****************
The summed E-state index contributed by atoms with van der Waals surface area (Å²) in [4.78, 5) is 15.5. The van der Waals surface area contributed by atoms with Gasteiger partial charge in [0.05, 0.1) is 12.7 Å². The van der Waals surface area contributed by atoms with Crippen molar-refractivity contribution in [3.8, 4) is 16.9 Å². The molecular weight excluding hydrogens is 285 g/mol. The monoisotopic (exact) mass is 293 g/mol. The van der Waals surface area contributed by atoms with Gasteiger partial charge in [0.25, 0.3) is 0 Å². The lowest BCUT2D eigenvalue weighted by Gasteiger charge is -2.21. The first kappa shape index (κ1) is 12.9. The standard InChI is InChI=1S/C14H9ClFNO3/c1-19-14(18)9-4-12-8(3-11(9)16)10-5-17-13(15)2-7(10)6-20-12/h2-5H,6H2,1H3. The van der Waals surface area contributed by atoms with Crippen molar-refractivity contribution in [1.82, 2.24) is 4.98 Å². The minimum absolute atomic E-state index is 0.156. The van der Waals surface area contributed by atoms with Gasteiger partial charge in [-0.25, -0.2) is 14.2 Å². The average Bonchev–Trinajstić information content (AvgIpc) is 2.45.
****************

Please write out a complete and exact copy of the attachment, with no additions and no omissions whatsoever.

The summed E-state index contributed by atoms with van der Waals surface area (Å²) in [4.78, 5) is 15.5. The van der Waals surface area contributed by atoms with Gasteiger partial charge in [0.05, 0.1) is 12.7 Å². The van der Waals surface area contributed by atoms with Crippen molar-refractivity contribution in [3.8, 4) is 16.9 Å². The molecular weight excluding hydrogens is 285 g/mol. The monoisotopic (exact) mass is 293 g/mol. The van der Waals surface area contributed by atoms with Gasteiger partial charge in [0.25, 0.3) is 0 Å². The lowest BCUT2D eigenvalue weighted by Gasteiger charge is -2.21. The first kappa shape index (κ1) is 12.9. The standard InChI is InChI=1S/C14H9ClFNO3/c1-19-14(18)9-4-12-8(3-11(9)16)10-5-17-13(15)2-7(10)6-20-12/h2-5H,6H2,1H3. The van der Waals surface area contributed by atoms with Crippen molar-refractivity contribution in [1.82, 2.24) is 4.98 Å². The minimum absolute atomic E-state index is 0.156. The van der Waals surface area contributed by atoms with Gasteiger partial charge in [-0.25, -0.2) is 14.2 Å². The average Bonchev–Trinajstić information content (AvgIpc) is 2.45.